Reports

Questions and Answers

Why did MDPH attempt to link development disabilities and polychlorinated biphenyl (PCB) contamination data in Berkshire County, MA?
Community concerns related to developmental disabilities among children and possible exposures to polychlorinated biphenyls (PCBs) have been voiced by Housatonic River Area (HRA) residents since the discovery of more widespread PCB contamination in the HRA in the late 1990's. Given the extent of historical contamination in the HRA by PCBs, MDPH/BEH proposed to evaluate available developmental disabilities data and PCB contamination data as one of its tracking projects for the U.S. Centers for Disease Control and Prevention (CDC) Environmental Public Health Tracking (EPHT) initiative.

What is the CDC's Environmental Public Health Tracking (EPHT) initiative?
The CDC's EPHT program aims to explore the feasibility of integrating data on environmental hazards and exposures together with data about diseases that may have environmental risk factors. This cooperative agreement provided the MDPH/BEH with an opportunity to explore one of the long-standing concerns of HRA residents.

What is the EPHT developmental disabilities and PCB exposure project?
The purpose of this tracking project was to evaluate data for developmental disabilities in Berkshire County among children (ages 0-10 years) together with available PCB contaminant data to identify whether certain geographic areas display unusual patterns that may warrant further study or public health follow up.

How were the geographical areas of this project determined?
Dalton, Lanesborough, Lee, Lenox, Pittsfield, Sheffield, Stockbridge, and Great Barrington are the eight communities that comprise the HRA in Berkshire County; an area which has experienced PCB contamination related to the General Electric (GE) facility located in Pittsfield, Massachusetts.

What are developmental disabilities?
Developmental disabilities include a broad group of severe chronic conditions that are due to mental and/or physical impairments. People with developmental disabilities have problems with important life activities such as language, mobility, learning, self-help, and independent living. Developmental disabilities typically begin anytime during early development up to 22 years of age and usually last throughout an individual's lifetime. Information for this project included children (ages 0-10 years) diagnosed with developmental disabilities and reported to the MDPH Early Intervention (EI) Program and/or the Massachusetts Department of Education (MDOE).

What causes developmental disabilities?
Strong evidence suggests that the interaction of genetic, environmental, and social factors interacting in complex ways are important determinants of cognitive development and behavior. Heredity accounts for, at most, about 50% of the variance of cognitive, behavioral, and personality traits among individuals. This information suggests to some that the other 50% of variability could be due in part to environmental and social factors. In addition to PCBs, other toxins including lead, mercury, alcohol, and nicotine have been linked to developmental disabilities (Schettler, 2001).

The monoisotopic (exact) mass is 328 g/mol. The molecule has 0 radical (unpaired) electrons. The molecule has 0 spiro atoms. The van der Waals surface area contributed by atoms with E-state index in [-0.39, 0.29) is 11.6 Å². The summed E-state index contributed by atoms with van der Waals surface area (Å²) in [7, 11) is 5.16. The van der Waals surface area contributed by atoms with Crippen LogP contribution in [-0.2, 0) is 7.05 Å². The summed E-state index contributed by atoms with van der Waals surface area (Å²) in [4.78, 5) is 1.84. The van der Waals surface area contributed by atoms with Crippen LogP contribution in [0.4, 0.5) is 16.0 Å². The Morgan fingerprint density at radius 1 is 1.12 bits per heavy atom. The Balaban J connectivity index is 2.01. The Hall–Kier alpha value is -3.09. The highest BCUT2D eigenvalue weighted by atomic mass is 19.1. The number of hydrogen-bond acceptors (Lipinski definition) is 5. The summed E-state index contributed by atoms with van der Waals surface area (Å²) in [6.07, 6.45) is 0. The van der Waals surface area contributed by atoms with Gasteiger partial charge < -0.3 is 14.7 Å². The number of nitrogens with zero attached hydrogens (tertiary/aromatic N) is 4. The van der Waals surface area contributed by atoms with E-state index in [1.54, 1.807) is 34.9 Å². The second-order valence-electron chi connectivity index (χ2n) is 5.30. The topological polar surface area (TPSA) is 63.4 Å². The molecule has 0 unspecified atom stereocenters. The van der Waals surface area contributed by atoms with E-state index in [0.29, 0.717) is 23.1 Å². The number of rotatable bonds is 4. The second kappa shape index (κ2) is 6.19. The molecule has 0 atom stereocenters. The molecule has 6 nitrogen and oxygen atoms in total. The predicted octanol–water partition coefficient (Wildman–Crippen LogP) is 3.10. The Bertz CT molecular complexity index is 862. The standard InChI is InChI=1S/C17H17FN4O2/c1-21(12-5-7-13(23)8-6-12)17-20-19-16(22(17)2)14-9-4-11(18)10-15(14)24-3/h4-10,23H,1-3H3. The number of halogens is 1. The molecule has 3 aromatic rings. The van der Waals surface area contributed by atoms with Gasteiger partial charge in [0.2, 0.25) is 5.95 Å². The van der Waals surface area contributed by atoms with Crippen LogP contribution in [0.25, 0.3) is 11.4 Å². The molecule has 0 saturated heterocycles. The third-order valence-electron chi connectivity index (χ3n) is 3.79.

What is known about PCB exposure and developmental disabilities in children?
Some research has shown that prenatal exposure to PCBs has been associated with deficits in cognitive development in children, especially with respect to memory (Jacobson et al., 1985). Toxicological studies have also demonstrated the effects of PCB exposure through disruption of the thyroid system (Brouwer et al., 1998). Epidemiological evidence suggests that exposure to PCBs can lead to delay and impairment in psychomotor and neurological development (Ribas-Fito et al., 2003; Gladen et al., 1998; Huisman et al., 1995a, 1995b; Walkowiak et al., 2001; Chen et al., 1992). As studies continue to be published there is growing evidence that PCB exposure effects neurodevelopment in infancy and childhood.

Did this project look at specific types of developmental disabilities shown in the scientific literature to be linked to PCB exposure?
Yes, using information from published research, MDPH/BEH identified specific diagnoses that might be associated with PCB exposure during early childhood development. MDPH/BEH wanted to look more closely at children who had these specific developmental disabilities and link residential information with areas of PCB contamination data.

Was the MDPH able to gain access to all data necessary to evaluate developmental disabilities in the Berkshire County area?
No, due to a new federal interpretation of the Family Educational Rights and Privacy Act (FERPA) of 1974 (20 U.S.C. 1232g) by the U.S. Department of Education Family Policy Compliance Office, MDPH/BEH was denied direct access to specific information necessary to identify individual children in the MDOE database. To overcome this barrier, it was necessary to seek active consent from parents of children (ages 3-10 years) with developmental disabilities who received MDOE Individual Education Plan (IEP) services. Unfortunately the overall participation rate for this effort was only 31%, which limited the extent to which statistically meaningful results could be determined.

How was study design modified to address this data gap?
Case specific information (including addresses and some other risk factors for developmental disabilities) for children in the EI Program was able to be evaluated individually (n = 2,113), however these data were limited to children ages 0 to 3 years. Since case specific data was not available for the entire MDOE IEP database (ages 3-10 years), aggregate data was used and analyzed separately for the EI data and the MDOE IEP data and crude period prevalence rates were calculated. These rates were compared to see if the number of children with developmental disability diagnoses in one area of Berkshire County (i.e. HRA) differed from that of another. These prevalence rates were considered crude because it was not possible to control for a number of confounding risk factors for developmental disabilities that could affect these rates.